History of New Year

History of New Year: New Year’s Day Origin

The festive occasion of New Year is celebrated across the globe with great zeal and enthusiasm. New Year is, perhaps, the oldest celebrated event in the world. One of the earliest New Year celebrations took place in Mesopotamia, around 2000 B.C. It was celebrated with the occurrence of the first New moon in the month of spring. This period usually fell around the middle of March. The Persians and Egyptians began their New Year with the Equinox and the Greeks used to celebrate it with the winter solstice. The first Roman calendar marked 1st March as the New Year. This calendar had just 10 months, starting from March.

It was around 150 BC that the month of January got added to the Roman calendar. With this, the New Year was moved from March to January, though it was not followed strictly. In some parts, it was still celebrated in the month of March. With time, the Roman calendar, which was based on lunar system, became highly inaccurate and unreliable. It was Julius Caesar who introduced a new calendar, based on the solar cycle. He also declared January 1 as the official New Year and insisted that it should be followed that way within the Roman Empire. His calendar is popularly known as the Julian calendar.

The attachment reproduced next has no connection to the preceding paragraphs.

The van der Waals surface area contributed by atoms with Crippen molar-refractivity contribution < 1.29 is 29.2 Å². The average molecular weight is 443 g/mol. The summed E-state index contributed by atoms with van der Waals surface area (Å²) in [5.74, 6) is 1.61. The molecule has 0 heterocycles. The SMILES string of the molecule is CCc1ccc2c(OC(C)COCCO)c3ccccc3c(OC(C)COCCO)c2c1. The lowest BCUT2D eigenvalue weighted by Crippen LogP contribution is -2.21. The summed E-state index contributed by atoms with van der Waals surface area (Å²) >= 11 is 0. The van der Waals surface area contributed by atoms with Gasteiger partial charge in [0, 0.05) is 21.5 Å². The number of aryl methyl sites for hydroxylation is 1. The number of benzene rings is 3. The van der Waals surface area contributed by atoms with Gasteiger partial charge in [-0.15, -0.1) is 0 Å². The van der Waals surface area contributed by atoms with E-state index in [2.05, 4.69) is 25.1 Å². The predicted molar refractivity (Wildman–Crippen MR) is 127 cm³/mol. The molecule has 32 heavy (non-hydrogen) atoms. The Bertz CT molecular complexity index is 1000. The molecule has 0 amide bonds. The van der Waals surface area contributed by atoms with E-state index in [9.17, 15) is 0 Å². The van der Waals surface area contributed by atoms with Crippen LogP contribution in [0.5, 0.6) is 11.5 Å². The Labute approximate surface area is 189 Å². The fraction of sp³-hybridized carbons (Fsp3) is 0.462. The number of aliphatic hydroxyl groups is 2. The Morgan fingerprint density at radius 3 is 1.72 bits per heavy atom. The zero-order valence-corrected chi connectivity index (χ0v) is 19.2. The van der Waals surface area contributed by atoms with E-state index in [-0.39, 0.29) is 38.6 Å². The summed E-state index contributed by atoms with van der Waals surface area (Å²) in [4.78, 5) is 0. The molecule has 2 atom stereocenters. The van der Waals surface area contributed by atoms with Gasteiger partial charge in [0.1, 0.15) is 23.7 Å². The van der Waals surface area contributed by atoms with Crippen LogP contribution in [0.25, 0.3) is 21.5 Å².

During the Dark ages, this practice was abolished in Europe as the Church found this New Year, and the celebrations that followed, to be non-Christian and a mockery of religion. However, it was not long before this practice was revived. This happened with the adoption of the Gregorian calendar, around 1580. New Year was again restored to 1st of January and the tradition to celebrate New Year is followed till date. However, as mentioned above, not all the countries of the world celebrate New Year on the 1st of January. For instance, the Chinese New Year (called Yuan Tan) is celebrated some time between January 17 and February 19, at the time of the new moon.

The reason behind different dates for New Year around the world is that people still follow different calendars. Still, there are some New Year traditions that are common throughout the world, like the practice of making resolution on the first day of the year. There are many people who make resolutions in the beginning of the year and try to follow them for the rest part of the year. Across the world, people celebrate this year in the company of family and friends and party well past midnight. The joyous event is looked upon by people as an excellent opportunity to wish near and dear ones, and revive contacts with old friends.

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